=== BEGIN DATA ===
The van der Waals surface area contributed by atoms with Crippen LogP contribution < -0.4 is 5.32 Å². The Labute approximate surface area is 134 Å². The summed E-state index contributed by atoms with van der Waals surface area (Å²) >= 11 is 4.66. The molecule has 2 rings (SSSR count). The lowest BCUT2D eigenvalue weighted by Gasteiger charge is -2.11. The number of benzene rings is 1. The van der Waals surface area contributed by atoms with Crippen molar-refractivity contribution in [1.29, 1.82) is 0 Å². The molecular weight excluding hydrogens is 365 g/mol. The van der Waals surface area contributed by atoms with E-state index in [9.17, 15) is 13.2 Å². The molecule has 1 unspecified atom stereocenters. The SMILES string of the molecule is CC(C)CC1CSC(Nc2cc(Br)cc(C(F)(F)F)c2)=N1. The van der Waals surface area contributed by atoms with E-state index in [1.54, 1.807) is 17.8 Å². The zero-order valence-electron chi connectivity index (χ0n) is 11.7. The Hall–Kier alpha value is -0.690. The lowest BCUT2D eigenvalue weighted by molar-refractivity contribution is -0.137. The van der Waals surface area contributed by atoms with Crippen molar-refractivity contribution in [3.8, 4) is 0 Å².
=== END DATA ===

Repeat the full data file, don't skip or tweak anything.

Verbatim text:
The van der Waals surface area contributed by atoms with Crippen LogP contribution < -0.4 is 5.32 Å². The Labute approximate surface area is 134 Å². The summed E-state index contributed by atoms with van der Waals surface area (Å²) >= 11 is 4.66. The molecule has 2 rings (SSSR count). The lowest BCUT2D eigenvalue weighted by Gasteiger charge is -2.11. The number of benzene rings is 1. The van der Waals surface area contributed by atoms with Crippen molar-refractivity contribution in [1.29, 1.82) is 0 Å². The molecular weight excluding hydrogens is 365 g/mol. The van der Waals surface area contributed by atoms with E-state index in [9.17, 15) is 13.2 Å². The molecule has 1 unspecified atom stereocenters. The SMILES string of the molecule is CC(C)CC1CSC(Nc2cc(Br)cc(C(F)(F)F)c2)=N1. The van der Waals surface area contributed by atoms with E-state index in [1.54, 1.807) is 17.8 Å². The zero-order valence-electron chi connectivity index (χ0n) is 11.7. The Hall–Kier alpha value is -0.690. The lowest BCUT2D eigenvalue weighted by molar-refractivity contribution is -0.137. The van der Waals surface area contributed by atoms with Crippen molar-refractivity contribution in [3.8, 4) is 0 Å².